Clinicopathologic factors and treatment strategies of LEGSS patients
Of 153 ESS during the study period, 135 (88.2%) patients were identified as LGESS while 15 (9.8%) HGESS and 3 (2.0%) UUS patients were excluded in the analysis.
Clinicopathological characteristics were presented in Table 1. Median age at diagnosis was 41.2 years (19-65 years). One hundred and eighteen patients (87.4%) were premenopausal. Most (62.2%) patients had no symptoms and the second symptom was abnormal vaginal bleeding in 37 (27.4%) patients. Leiomyoma was the common clinical diagnosis before we got the pathology. So 30 (22.2%) patients had the history of laparoscopic myomectomy and 56 (41.5%) patients received a secondary operation after the first surgery was hysteromyoma or subtotal hysterectomy.
Large tumor size (≥5 cm) was found in 96 (71.1%) cases. Deep muscle infiltration was observed in 103 (76.3%) patients. Positive lymphovascular invasion was in 33 (24.4%) patients. Lymph node metastasis was shown in 9 (6.7%) patients. FIGO staging indicated that 108 patients (80.0%) had stage I, 13 (9.6%) had stage II, 12 (8.9%) had stage III, and 2 (1.5%) had stage IV.
Table 2 summarized the different treatments and outcomes in 135 LGESS patients. Two patients received fertility-sparing surgery and 133 patients received hysterectomy. One hundred and nine (80.7%) patients received ovariectomy and 73 (54.1%) patients had lymphadenectomy. Fifty-two (38.5%) patients had no adjuvant treatment, 38 (28.1%) patients received hornome therapy, 22 (16.3%) patients had radiotherapy and hornome therapy, and 23 (17.0%) patients received chemotherapy and hornome therapy. Ten (7.4%) patients had residual disease after the operations.
Survival and recurrence
The patients were followed up for a median duration of 52 months (3-342 months). The 5-year and 10-year disease free survival rates were 72.0% and 61.0%, respectively (Fig. 1A). The 5-year and 10-year overall survival rates were 88.0% and 79.8%, respectively (Fig. 1B). Thirty-nine (28.9%) patients had disease recurrence, with a median time to recurrence of 24 months (1-321 months). The distribution of recurrences according to the stage of disease was as follows: 29 out of 108 (26.9%) patients were stage I, 5 out of 13 (38.5%) stage II and 5 out of 12 (41.7%) stage III. Pelvis was the main recurrent site in 76.9% (30 of 39) patients. The other recurrent sites included intestine (n=4), omentum (n=1), liver (n=2), and lung (n=2).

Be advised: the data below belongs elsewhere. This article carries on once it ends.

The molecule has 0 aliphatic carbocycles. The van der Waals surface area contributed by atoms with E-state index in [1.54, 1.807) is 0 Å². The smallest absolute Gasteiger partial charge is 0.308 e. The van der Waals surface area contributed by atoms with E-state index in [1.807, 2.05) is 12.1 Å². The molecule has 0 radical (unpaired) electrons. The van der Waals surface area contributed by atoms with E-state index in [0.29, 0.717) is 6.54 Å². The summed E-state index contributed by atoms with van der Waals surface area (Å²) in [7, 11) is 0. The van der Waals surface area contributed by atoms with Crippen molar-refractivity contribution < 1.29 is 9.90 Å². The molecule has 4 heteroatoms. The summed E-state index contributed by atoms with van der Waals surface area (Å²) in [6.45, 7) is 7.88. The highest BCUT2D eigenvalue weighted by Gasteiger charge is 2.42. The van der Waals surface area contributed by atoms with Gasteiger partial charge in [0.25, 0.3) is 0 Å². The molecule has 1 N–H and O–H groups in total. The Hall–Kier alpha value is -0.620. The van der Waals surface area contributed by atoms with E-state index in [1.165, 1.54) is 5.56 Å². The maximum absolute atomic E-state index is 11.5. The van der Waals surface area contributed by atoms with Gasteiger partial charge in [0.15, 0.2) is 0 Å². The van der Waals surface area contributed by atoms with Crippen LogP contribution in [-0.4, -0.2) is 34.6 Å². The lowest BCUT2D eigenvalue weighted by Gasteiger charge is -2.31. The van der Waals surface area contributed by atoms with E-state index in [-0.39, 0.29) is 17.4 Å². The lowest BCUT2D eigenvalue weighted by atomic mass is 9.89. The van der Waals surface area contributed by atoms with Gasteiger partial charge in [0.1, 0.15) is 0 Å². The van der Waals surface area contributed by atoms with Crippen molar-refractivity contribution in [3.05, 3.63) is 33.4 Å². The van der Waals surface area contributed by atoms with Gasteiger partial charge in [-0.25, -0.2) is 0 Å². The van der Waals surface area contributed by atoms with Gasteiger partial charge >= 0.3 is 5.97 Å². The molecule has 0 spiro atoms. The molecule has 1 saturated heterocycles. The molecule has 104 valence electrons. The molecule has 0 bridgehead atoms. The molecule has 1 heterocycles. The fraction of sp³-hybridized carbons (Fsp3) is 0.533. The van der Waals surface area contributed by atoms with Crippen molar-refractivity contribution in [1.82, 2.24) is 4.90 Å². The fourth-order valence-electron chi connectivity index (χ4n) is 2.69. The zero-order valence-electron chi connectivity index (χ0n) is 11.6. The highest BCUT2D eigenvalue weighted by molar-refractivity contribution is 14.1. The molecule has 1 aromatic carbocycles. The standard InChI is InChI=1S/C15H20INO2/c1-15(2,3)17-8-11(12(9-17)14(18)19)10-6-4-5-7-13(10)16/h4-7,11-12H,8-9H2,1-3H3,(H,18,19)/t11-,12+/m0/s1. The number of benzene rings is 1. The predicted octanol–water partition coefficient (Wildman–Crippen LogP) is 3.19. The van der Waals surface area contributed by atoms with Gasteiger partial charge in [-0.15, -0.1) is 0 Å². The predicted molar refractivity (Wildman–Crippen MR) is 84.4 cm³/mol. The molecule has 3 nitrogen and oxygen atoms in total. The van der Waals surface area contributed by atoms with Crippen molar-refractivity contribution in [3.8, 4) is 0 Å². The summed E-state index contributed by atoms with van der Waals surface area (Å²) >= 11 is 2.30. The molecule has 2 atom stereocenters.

The median survival after recurrence was 17 months (1-177 months) and 29 patients received cytoreductive surgery for recurrences. It was associated with improved mean survival of 47.5 months as compared to mean survival of 14.8 months in 10 patients without it. It was also related to improved overall survival (p<0.05, Fig. 2). The main surgical complications for recurrent diseases were as follows: hemorrhage (n=2), infection (n=3), intestinal fistula (n=2), and urinary fistula (n=1). The complication rate was 27.6%. At the time of last follow up, 17 patients had died of cancer-related diseases.
Treatment modalities and clinicopathologic factors associated with disease free survival or overall survival
In univariate analyses for disease free survival, menopausal status was associated with disease free survival (p<0.05). So were deep muscle infiltration (p<0.05) and lymphovascular invasion (p<0.01). However, upon multivariate analyses, only lymphovascular invasion remained as an independent predictor of disease free survival (hazard ratio, 2.062; 95 % confidence interval, 1.040-4.086; p=0.038) (Fig. 3A).
In univariate analyses for overall survival, menopausal status was associated with overall survival (p<0.01). So were FIGO stage (p<0.05), lymphovascular invasion (p<0.05), lymph node metastasis (p<0.05), residual disease (p<0.05), and recurrence (p<0.01). However, upon multivariate analyses, only menopausal status remained as an independent predictor of overall survival (hazard ratio, 3.691; 95 % confidence interval, 1.012–13.457; p=0.048) (Fig. 3B).
When we further assessed different treatment methods and prognotic factors in 108 LGESS patients with stage I, we still found the similar results (data not shown).